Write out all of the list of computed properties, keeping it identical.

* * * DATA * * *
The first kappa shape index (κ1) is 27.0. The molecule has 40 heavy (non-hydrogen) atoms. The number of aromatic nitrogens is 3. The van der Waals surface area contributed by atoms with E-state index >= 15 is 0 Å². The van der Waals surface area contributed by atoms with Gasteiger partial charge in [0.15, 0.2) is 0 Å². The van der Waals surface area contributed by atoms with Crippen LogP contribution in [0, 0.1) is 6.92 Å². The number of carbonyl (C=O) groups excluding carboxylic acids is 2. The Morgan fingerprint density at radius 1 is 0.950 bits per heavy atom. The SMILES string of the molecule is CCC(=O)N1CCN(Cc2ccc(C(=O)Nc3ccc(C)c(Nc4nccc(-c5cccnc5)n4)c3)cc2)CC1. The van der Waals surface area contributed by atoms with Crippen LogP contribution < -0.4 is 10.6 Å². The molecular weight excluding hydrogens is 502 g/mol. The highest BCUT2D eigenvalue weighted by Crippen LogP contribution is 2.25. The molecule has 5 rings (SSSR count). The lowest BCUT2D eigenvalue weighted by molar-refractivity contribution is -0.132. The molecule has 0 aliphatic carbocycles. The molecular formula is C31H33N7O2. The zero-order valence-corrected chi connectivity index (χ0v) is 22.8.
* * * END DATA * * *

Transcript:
The first kappa shape index (κ1) is 27.0. The molecule has 40 heavy (non-hydrogen) atoms. The number of aromatic nitrogens is 3. The van der Waals surface area contributed by atoms with E-state index >= 15 is 0 Å². The van der Waals surface area contributed by atoms with Gasteiger partial charge in [0.15, 0.2) is 0 Å². The van der Waals surface area contributed by atoms with Crippen LogP contribution in [0, 0.1) is 6.92 Å². The number of carbonyl (C=O) groups excluding carboxylic acids is 2. The Morgan fingerprint density at radius 1 is 0.950 bits per heavy atom. The SMILES string of the molecule is CCC(=O)N1CCN(Cc2ccc(C(=O)Nc3ccc(C)c(Nc4nccc(-c5cccnc5)n4)c3)cc2)CC1. The van der Waals surface area contributed by atoms with Crippen LogP contribution < -0.4 is 10.6 Å². The molecular weight excluding hydrogens is 502 g/mol. The highest BCUT2D eigenvalue weighted by Crippen LogP contribution is 2.25. The molecule has 5 rings (SSSR count). The lowest BCUT2D eigenvalue weighted by molar-refractivity contribution is -0.132. The molecule has 0 aliphatic carbocycles. The molecular formula is C31H33N7O2. The zero-order valence-corrected chi connectivity index (χ0v) is 22.8.